- a relative by marriage.
Origin of in-law
Examples from the Web for in-law
He wants to be surrounded by his family, his children, his in-law children, and his doctors, with whom he is extremely close.Peter Goodwin Is Dying: An Assisted-Suicide Doctor Invokes Law He Built
March 4, 2012
You see, this Ambrose Wood party is only an in-law once removed.Torchy As A Pa
"The doctor's bull-dog is an 'in-law,' too," laughed Mrs. Smith.Ethel Morton's Holidays
Mabell S. C. Smith
It is the "in-law" that is so exquisitely amusing and irresistible.
Any man dat will telegram a message to save his rich mud'-in-law from maybe sudden apoplexy, he is one saint, sure!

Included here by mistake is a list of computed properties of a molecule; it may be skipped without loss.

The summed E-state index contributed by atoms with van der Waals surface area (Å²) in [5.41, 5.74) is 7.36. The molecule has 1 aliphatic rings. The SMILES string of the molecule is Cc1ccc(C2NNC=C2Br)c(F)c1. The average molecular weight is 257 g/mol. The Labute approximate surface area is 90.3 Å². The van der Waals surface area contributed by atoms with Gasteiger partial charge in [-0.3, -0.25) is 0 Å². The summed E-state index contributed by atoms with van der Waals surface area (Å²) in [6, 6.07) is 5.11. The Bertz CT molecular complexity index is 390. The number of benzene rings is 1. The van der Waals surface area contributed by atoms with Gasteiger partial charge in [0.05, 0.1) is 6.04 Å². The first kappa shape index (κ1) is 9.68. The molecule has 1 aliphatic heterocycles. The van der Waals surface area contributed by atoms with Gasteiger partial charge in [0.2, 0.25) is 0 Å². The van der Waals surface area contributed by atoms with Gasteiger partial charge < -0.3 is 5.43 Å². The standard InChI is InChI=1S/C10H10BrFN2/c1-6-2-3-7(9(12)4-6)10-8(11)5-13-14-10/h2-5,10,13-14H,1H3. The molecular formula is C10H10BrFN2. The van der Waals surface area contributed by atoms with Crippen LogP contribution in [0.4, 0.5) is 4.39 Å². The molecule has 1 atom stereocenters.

My mud'-in-law she is de devil for prayin', an' she is poody stout, po' t'ing!
- a relative by marriage
- (postpositive; in combination) related by marriagea father-in-law
Word Origin and History for in-law
1894, "anyone of a relationship not natural," abstracted from father-in-law, etc.
The position of the 'in-laws' (a happy phrase which is attributed ... to her Majesty, than whom no one can be better acquainted with the article) is often not very apt to promote happiness. ["Blackwood's Magazine," 1894]
The earliest recorded use of the phrase is in brother-in-law (13c.); the law is Canon Law, which defines degrees of relationship within which marriage is prohibited.